8. Woodwicks work fine but can generate a lot of soot as they continue to burn. Just like customers are bad about trimming regular wicks they are bad about snipping off the burnt wood before relighting as well. AS with eeverythign else... customer education. Many customers still are new to wood wicks and have no idea what to do. But yes, they work fine. I have more issues with straight soy wax than I do parasoys and wood wicks.
  9. After making candles for years, I disagree with a lot (most) of these recommendations as most candle makers would with most guides. They are just rough guidelines based off a single wax, esimated jar size, and no FO (which affects wicking). So take it all with a grain of salt.
  10. Several reasons: Taller jar than it is wide. (more shrinkage top to bottom) cover and cool them at a slower rate it happens sometimes with lots of waxes try pouring cooler I use 6006 a lot and rarely have issues that require any repours or topping off.
  11. Be aware, since your customers are asking for soy, that 6006 is a parasoy. And its mostly parrafin. Just something to consider if weren't already aware. I use 6006 a lot but its tough to single wick. I use several wicks depening on jar and FO combination. I sue all of these wicks in my 6006 candles: HTP, Premier, LX, HTP, Wood, Zinc, and a couple CDs.
  12. You are all spot on. HTPs are perfect in every way except they lean. And I dont mean curl (that is a good thing), but that they lean to much. They do NOT hold up well in melted or semi melted wax. Other than they.. they are my favorite by far. Most if not all self trimming wicks (ones that curl) are flat braid with no core. This means less rigid and do not hold up in melting or soft wax. HTPs are the best among them I think but still frustrating. I hate CDs. I only like ECOs in 100% soy wax. The battle for the "best wick" will never end do to all the variables and its not a perfect science unfortunately
  13. Pip, you are correct HTPs burn the best and least amount of issues in 6006 in my long time experience with 6006... HOWEVER, as you mentioned they lean to one size so badly it makes them almost unusable a lot of times. I have same issue with CD wicks except the smoke and soot a lot more for me than HTPs. Some other notes from me: Zincs work well except with tough FOs, but the mushroom bad over time usually. LX's work well if you can find right size that melts across top without also being too large and flame getting to big or too small that it eventaully dies out. ECOs are usualy way too big of flames with smoke and soot Premiers are similar to LX but i have a bit better luck with them. the list goes on and on. Here is my overall point. You picked a great wax overall, but also one of the toughest to wick consistently. I have about 80-100 different candles made with 6006 and the majority are with different wicks (families and sizes). Depends so much on the combination of the FO and jar. GL.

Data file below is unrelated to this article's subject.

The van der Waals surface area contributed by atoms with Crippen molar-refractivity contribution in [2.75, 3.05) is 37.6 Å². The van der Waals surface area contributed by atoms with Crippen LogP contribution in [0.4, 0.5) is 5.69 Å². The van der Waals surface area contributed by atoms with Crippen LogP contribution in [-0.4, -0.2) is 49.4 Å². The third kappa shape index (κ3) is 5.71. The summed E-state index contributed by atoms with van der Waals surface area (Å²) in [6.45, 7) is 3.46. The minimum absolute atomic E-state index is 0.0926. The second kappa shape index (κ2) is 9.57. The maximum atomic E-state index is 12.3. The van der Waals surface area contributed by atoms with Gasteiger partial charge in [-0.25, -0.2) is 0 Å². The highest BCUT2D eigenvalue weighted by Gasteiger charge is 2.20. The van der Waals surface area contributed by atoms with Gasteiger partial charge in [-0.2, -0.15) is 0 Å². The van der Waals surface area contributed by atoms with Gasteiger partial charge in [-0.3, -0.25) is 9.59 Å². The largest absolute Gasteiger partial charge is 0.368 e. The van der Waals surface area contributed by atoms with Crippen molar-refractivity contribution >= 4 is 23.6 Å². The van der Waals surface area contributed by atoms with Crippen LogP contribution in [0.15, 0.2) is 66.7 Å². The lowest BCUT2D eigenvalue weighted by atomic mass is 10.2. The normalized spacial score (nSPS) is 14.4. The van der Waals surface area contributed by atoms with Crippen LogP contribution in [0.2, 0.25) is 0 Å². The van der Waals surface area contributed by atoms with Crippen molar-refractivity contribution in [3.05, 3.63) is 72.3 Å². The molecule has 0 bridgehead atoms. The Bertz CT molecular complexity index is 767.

14. Yah, I'm not a fan of ECOs at all. They start off ok for a bit but end up with huge wild flames and lots of soot. Next to impossible to size correctly. If I i use them, its only in soy or soy blends, never in parrafin. There are several options for 4630 that all work similarly. Id try LX, HTP, Zinc, Cotton, Paper, etc... all before I'd settled on ECO.
  15. Agree with you. Yes, I prefer waxes with less wet spot issues, but not a deal breaker for me or anything. And yes, 4630 throws great. I will say I haven't had great wicking results with it. little too much soot for me even when wicked correctly. But, I still use it some.. mostly to blend